Amazon Kindle Fire HDX 7

Armed with a powerful processor and Amazon's exhaustive content library, the Kindle Fire HDX delivers incredible value for its price.

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CNET Editor

Nic Healey can usually be found on a couch muttering about aspect ratios and 7.1 channel sound - which is helpful given that he's the home entertainment guy at CNET.

Amazon's new Kindle Fire HDX 7 is powerful, comfortable and it boasts enough new and refined features to more than earn its AU$329 asking price.

Apple arguably created the tablet market, and the iPad still rules the high end; an endless array of Android clones fight it out at the low end, with both sides squeezing the middle.

Enter Amazon and its new Kindle Fire HDX tablets. The new HDX tablets, the third generation of the Kindle Fire brand, shoot toward the top of the tablet hierarchy, thanks to three notable features: excellent pricing that's competitive with the best premium tablets on the market; an awesome content ecosystem that goes toe to toe with iTunes; and real-time customer service with the new Mayday button, which brings a live Amazon rep on a video screen within seconds, for free.

Unfortunately, the video sling feature, where you can "kick" video from your HDX to a compatible device or smart TV, isn't ready, although Goodreads integration has been enabled. Also, 16GB is fast becoming too small to store HD content, and without access to the Google Play store, HDX owners are still missing out on plenty of Android apps.

Still, the HDX is the strongest evolution of the Kindle Fire brand yet.


Last year's Kindle Fire tablets were bulky, substantial and seemed to prioritise durability over comfort. The Fire HDX 7 is much more thoughtfully designed. Its corners aren't as rounded as we usually like, but it's well-balanced and really comfortable to hold in one hand. At 303g it's light without feeling too airy.

There's an obviously higher degree of specificity to the HDX's design compared with last year's Fires.
(Credit: Josh Miller/CNET)

Both the power button and volume rocker have been moved to the back, and while they're easier to find and press compared with the old Fire HD, we're not sure it's the best solution. It's fine when held in landscape mode, since the rear edges can be used as a tactile guide, but it's annoying when we want to quickly wake it from sleep, but have to pick it up first to reach the back instead of just tapping a button on its side.

There's a micro-USB port on the left edge and a headphone jack on the right. The micro-HDMI port from last year's Fire has been exorcised in favour of a new video fling feature we'll get to later. The front-facing camera returns, along with an actual camera app this time, but there's no rear camera.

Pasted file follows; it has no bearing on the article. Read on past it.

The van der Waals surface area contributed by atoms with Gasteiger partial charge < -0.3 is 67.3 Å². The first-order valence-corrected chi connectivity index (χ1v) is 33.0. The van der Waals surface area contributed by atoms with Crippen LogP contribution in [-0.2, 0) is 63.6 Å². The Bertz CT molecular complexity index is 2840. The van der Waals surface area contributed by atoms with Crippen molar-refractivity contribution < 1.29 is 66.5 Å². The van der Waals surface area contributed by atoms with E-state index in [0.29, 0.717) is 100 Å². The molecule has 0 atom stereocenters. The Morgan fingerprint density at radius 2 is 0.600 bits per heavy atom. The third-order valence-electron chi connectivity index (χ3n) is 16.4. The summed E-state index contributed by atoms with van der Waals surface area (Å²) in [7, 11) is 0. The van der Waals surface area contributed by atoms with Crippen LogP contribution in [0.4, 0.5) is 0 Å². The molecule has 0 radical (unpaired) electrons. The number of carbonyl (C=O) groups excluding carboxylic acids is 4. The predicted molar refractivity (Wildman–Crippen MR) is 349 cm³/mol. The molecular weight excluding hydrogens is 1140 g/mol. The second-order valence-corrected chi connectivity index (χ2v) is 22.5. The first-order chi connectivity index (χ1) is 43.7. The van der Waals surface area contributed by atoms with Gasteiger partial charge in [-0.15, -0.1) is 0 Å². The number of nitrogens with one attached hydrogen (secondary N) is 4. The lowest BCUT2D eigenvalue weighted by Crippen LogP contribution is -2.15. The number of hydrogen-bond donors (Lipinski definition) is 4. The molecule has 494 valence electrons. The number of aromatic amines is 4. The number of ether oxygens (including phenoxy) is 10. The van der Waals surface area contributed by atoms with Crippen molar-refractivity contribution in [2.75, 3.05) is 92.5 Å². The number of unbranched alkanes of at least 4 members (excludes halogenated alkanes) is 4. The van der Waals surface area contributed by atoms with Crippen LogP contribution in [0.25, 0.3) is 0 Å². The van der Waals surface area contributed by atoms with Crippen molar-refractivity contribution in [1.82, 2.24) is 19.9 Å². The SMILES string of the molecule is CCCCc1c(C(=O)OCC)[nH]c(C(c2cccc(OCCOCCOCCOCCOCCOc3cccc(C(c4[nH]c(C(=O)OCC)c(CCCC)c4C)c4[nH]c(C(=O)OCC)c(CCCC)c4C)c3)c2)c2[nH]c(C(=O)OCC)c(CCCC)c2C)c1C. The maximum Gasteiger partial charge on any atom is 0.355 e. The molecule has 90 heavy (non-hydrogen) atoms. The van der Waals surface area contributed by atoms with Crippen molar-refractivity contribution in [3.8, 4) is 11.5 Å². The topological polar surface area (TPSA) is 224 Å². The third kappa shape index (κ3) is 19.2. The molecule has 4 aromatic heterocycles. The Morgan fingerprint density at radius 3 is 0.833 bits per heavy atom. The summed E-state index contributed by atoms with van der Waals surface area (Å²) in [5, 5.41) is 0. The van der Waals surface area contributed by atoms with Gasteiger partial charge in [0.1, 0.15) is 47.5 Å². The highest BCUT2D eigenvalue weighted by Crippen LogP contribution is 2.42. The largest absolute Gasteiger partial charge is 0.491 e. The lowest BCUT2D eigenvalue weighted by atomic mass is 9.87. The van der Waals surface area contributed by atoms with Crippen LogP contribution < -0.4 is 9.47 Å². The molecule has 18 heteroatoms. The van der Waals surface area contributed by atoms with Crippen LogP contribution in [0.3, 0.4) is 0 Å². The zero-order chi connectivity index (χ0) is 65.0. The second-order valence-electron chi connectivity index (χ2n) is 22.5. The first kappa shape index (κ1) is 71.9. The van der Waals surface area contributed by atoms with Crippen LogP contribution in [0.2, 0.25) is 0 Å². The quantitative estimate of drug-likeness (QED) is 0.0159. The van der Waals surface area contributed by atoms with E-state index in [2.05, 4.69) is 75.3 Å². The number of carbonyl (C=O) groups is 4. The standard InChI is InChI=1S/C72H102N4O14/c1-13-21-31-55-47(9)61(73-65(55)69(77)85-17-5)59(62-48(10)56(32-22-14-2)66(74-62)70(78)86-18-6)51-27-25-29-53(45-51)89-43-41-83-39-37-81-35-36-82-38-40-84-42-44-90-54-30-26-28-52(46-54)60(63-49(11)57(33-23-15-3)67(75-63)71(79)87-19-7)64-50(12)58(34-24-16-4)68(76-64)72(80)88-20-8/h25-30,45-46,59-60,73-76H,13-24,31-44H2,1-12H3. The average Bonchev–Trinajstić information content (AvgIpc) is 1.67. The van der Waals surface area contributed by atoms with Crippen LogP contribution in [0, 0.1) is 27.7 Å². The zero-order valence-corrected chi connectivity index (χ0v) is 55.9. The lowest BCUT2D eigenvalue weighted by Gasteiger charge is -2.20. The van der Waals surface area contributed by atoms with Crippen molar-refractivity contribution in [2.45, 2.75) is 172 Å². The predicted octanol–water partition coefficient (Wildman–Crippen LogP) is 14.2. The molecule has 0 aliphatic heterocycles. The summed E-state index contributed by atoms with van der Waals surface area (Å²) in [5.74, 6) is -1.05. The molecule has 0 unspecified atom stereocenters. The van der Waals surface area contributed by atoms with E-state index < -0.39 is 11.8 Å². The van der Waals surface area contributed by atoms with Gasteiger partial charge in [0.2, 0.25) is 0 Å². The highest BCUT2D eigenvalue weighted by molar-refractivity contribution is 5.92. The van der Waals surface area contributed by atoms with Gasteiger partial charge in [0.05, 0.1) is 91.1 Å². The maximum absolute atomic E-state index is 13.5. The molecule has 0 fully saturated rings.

While the power button is now much more tactile compared with last year's Fire HDs, it's also now located on the back, which presents its own set of issues.
(Credit: Josh Miller/CNET)


The new version of the Kindle Fire OS, dubbed Mojito, is based on Android Jelly Bean, and is more of a refinement over last year's OS rather than something completely new.

The carousel returns, allowing you to swipe through a line-up of your content, but now swiping up from the home screen reveals an array of your installed apps. And thanks to the higher-resolution screen, all menu items are visible at once from the top of the home screen.

Both the carousel and the app array are now accessible from the same page.
(Screenshot by Eric Franklin/CNET)

Swiping down from the the top still brings up the shortcuts menu and the settings button. The menu now includes new entries Quiet Time, which turns off all notifications (this needed its own button?) and Mayday, which we'll delve into shortly.

The Silk browser finally feels like a useful, welcoming tool for accessing the web and not a clunky, low-rent app struggling to keep up with our web-based proclivities. Pages loaded quickly and whizzed by when swiped.

Silk is finally a fast competent browser and the Fire HDX's pinpoint-accurate screen makes the whole experience far more pleasurable than ever before.
(Screenshot by Eric Franklin/CNET)

Amazon also took a critical eye toward other native apps like e-mail and calendar as well as adding a new contacts app. E-mail has been redesigned to require fewer steps to set up and is now compatible with threaded conversations, so instead seeing a single e-mail from each person in the conversation, you now see a message from the last person to contribute to the thread.

Calendar includes a number of sensible improvements that for the most part makes the interface a more efficient and gratifying experience.

Managing your storage is now a lot easier, as items can be located by type and each deleted on the fly.

16GB is fast becoming too small for storing HD content. Thankfully, managing your storage on the Kindle Fire has never been easier.